Akhtar v GDC (QBD, Administrative Court) (unreported)
The Claimant was a dentist who was appealing against a six-month suspension imposed by the Professional Conduct Committee ("PCC") for failing to have professional indemnity insurance for a period of four years. The Claimant argued this was inconsistent and/or disproportionate when compared with a previous PCC decision which had imposed only a three-month suspension for a similar offence. The Claimant further argued that it was inappropriate to impose a six-month suspension as he had already been subject to a six-month suspension during the disciplinary proceedings.
The Judge dismissed the appeal and held that the previous PCC decision had not set any benchmark and that in each case the PCC had a margin for judgment. The Judge also found that the PCC had taken the interim suspension into account in reaching their decision, and were therefore entitled to impose a six-month suspension notwithstanding the interim suspension.
Between February 2012 and March 2016, the Claimant practised as a dentist without professional indemnity insurance. It was found that the Claimant had been made aware of this by June 2012.
The General Dental Council ("the GDC") brought proceedings against the Claimant alleging he had been dishonest and misleading in treating patients whilst knowing he did not hold valid indemnity insurance. For this reason, the GDC alleged his fitness to practise was impaired. During proceedings, a six-month interim suspension was imposed.
The Claimant admitted to all of the allegations. The PCC decided a six-month suspension to be the appropriate sanction; while the Registrant had arranged for retrospective indemnity insurance, had shown insight into his wrongdoing, and there was no evidence of patient harm, a suspension was necessary to maintain the public's trust in the regulation of the profession given the finding of dishonesty.
In appealing against the sanction, the Claimant referred to a previous PCC decision, Carmichael, where only a three-month suspension was imposed, arguing a six-month suspension was inconsistent or disproportionate. It was further argued that considering the Claimant had already been subject to a six-month interim suspension, it was inappropriate to impose a further six-month suspension.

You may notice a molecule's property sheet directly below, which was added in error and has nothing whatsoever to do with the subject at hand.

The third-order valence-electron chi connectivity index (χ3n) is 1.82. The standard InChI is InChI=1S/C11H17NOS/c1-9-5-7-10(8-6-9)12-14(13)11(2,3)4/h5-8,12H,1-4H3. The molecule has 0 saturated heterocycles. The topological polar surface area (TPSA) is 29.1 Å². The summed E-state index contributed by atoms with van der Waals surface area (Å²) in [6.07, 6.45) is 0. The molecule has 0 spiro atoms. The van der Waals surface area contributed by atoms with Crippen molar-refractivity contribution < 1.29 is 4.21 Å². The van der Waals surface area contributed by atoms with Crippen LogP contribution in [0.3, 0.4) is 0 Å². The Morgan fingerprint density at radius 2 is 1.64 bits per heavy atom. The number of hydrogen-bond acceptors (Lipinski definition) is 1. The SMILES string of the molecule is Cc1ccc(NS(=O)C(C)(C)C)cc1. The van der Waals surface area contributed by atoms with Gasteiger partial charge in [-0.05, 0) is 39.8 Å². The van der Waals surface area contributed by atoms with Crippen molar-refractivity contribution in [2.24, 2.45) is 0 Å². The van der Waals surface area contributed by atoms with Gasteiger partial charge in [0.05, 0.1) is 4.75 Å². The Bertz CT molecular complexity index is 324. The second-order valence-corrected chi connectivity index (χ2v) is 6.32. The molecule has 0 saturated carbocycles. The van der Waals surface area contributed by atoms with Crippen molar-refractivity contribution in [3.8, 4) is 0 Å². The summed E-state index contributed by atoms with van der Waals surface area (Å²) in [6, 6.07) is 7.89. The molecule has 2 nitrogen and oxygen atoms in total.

The Judge dismissed both grounds. It held that the previous PCC decision, Carmichael, was not to be considered as a benchmark for other cases. Furthermore, while these cases were similar, they were also distinguishable; in Carmichael, the dentist had been uninsured for only eighteen months, whereas in this case it had been four years. Additionally, in Carmichael there had been no allegation of dishonesty. The Judge also pointed out that in each case, the PCC had a margin of judgment, and did not have to rigidly stick to specific sanctions for specific allegations. Instead, they could take into account the different factors in each case.
Dismissing the second ground of appeal, the Judge then held that the PCC had taken into account the six-month interim suspension; the interim suspension had been acknowledged in the hearing, and the PCC had been advised to take the interim suspension into account by the legal advisor. Applying Kamberova v Nursing and Midwifery Council  EWHC 2955 (Admin), it was for the PCC to decide whether the interim suspension should have an effect on the final sanction. Therefore, as the PCC had considered the interim suspension, the Judge held they were entitled to decide that a suspension was necessary to maintain public confidence in the regulation of the profession.
This case demonstrates that in each case, the PCC has a margin for judgment when deciding a sanction and, generally speaking, a sanction imposed in a previous case does not dictate the sanction for later hearings with similar facts. Additionally, where there has been an interim suspension in place, the PCC needs only to have considered its existence when applying the final sanction, rather than apply the effect of the interim suspension to the final sanction.